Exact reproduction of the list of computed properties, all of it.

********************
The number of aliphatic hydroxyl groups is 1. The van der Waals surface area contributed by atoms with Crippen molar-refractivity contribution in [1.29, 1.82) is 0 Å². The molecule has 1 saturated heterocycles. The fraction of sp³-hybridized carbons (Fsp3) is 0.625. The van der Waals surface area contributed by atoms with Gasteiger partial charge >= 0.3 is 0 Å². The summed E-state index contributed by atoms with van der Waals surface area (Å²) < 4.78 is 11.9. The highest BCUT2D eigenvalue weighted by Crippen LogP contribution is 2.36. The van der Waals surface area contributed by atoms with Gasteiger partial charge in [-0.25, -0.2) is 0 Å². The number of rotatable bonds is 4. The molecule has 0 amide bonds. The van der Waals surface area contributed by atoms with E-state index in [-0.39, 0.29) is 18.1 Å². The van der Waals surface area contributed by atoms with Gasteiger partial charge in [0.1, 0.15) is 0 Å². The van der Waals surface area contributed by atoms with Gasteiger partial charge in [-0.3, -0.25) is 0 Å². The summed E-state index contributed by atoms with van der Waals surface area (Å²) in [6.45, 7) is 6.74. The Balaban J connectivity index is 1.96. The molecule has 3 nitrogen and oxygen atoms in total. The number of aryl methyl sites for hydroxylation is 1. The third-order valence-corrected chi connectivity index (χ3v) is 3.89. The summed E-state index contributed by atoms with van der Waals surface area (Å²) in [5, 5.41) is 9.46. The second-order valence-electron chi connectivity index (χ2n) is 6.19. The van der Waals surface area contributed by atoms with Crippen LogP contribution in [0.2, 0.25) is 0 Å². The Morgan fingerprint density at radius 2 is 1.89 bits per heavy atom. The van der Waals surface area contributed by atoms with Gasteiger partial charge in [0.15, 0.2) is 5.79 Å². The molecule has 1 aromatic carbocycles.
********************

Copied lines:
The number of aliphatic hydroxyl groups is 1. The van der Waals surface area contributed by atoms with Crippen molar-refractivity contribution in [1.29, 1.82) is 0 Å². The molecule has 1 saturated heterocycles. The fraction of sp³-hybridized carbons (Fsp3) is 0.625. The van der Waals surface area contributed by atoms with Gasteiger partial charge >= 0.3 is 0 Å². The summed E-state index contributed by atoms with van der Waals surface area (Å²) < 4.78 is 11.9. The highest BCUT2D eigenvalue weighted by Crippen LogP contribution is 2.36. The van der Waals surface area contributed by atoms with Gasteiger partial charge in [-0.25, -0.2) is 0 Å². The number of rotatable bonds is 4. The molecule has 0 amide bonds. The van der Waals surface area contributed by atoms with E-state index in [-0.39, 0.29) is 18.1 Å². The van der Waals surface area contributed by atoms with Gasteiger partial charge in [0.1, 0.15) is 0 Å². The van der Waals surface area contributed by atoms with Gasteiger partial charge in [-0.3, -0.25) is 0 Å². The summed E-state index contributed by atoms with van der Waals surface area (Å²) in [6.45, 7) is 6.74. The Balaban J connectivity index is 1.96. The molecule has 3 nitrogen and oxygen atoms in total. The number of aryl methyl sites for hydroxylation is 1. The third-order valence-corrected chi connectivity index (χ3v) is 3.89. The summed E-state index contributed by atoms with van der Waals surface area (Å²) in [5, 5.41) is 9.46. The second-order valence-electron chi connectivity index (χ2n) is 6.19. The van der Waals surface area contributed by atoms with Crippen LogP contribution in [0.2, 0.25) is 0 Å². The Morgan fingerprint density at radius 2 is 1.89 bits per heavy atom. The van der Waals surface area contributed by atoms with Gasteiger partial charge in [0.15, 0.2) is 5.79 Å². The molecule has 1 aromatic carbocycles.